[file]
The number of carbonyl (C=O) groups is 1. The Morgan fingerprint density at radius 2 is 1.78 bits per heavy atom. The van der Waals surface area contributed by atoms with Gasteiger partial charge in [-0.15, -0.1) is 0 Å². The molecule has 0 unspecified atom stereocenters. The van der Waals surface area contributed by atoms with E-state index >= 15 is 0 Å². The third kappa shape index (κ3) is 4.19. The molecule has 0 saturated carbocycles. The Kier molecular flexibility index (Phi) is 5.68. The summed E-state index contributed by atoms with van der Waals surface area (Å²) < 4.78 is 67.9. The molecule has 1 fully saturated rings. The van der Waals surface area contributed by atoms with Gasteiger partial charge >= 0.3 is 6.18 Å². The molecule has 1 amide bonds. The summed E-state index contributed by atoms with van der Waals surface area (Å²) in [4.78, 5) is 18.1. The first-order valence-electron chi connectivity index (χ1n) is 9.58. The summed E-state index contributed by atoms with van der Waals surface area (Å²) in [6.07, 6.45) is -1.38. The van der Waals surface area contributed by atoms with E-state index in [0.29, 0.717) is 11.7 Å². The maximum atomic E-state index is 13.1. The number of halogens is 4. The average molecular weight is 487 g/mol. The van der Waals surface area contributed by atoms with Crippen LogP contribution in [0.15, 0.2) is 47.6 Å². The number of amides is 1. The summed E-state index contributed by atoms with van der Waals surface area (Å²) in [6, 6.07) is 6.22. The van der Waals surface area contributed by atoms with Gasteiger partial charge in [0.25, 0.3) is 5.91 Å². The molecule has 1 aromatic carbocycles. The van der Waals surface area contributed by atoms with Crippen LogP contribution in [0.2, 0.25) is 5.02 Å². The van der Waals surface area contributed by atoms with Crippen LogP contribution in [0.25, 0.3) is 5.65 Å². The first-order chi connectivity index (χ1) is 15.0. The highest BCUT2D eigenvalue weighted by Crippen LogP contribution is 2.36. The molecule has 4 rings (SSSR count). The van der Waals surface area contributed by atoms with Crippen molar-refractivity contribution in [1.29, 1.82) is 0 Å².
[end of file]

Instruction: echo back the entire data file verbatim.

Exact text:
The number of carbonyl (C=O) groups is 1. The Morgan fingerprint density at radius 2 is 1.78 bits per heavy atom. The van der Waals surface area contributed by atoms with Gasteiger partial charge in [-0.15, -0.1) is 0 Å². The molecule has 0 unspecified atom stereocenters. The van der Waals surface area contributed by atoms with E-state index >= 15 is 0 Å². The third kappa shape index (κ3) is 4.19. The molecule has 0 saturated carbocycles. The Kier molecular flexibility index (Phi) is 5.68. The summed E-state index contributed by atoms with van der Waals surface area (Å²) < 4.78 is 67.9. The molecule has 1 fully saturated rings. The van der Waals surface area contributed by atoms with Gasteiger partial charge >= 0.3 is 6.18 Å². The molecule has 1 amide bonds. The summed E-state index contributed by atoms with van der Waals surface area (Å²) in [4.78, 5) is 18.1. The first-order valence-electron chi connectivity index (χ1n) is 9.58. The summed E-state index contributed by atoms with van der Waals surface area (Å²) in [6.07, 6.45) is -1.38. The van der Waals surface area contributed by atoms with E-state index in [0.29, 0.717) is 11.7 Å². The maximum atomic E-state index is 13.1. The number of halogens is 4. The average molecular weight is 487 g/mol. The van der Waals surface area contributed by atoms with Crippen LogP contribution in [0.15, 0.2) is 47.6 Å². The number of amides is 1. The summed E-state index contributed by atoms with van der Waals surface area (Å²) in [6, 6.07) is 6.22. The van der Waals surface area contributed by atoms with Gasteiger partial charge in [0.25, 0.3) is 5.91 Å². The molecule has 1 aromatic carbocycles. The van der Waals surface area contributed by atoms with Crippen LogP contribution in [0.2, 0.25) is 5.02 Å². The van der Waals surface area contributed by atoms with Crippen LogP contribution in [0.25, 0.3) is 5.65 Å². The first-order chi connectivity index (χ1) is 15.0. The highest BCUT2D eigenvalue weighted by Crippen LogP contribution is 2.36. The molecule has 4 rings (SSSR count). The van der Waals surface area contributed by atoms with Crippen molar-refractivity contribution in [1.29, 1.82) is 0 Å².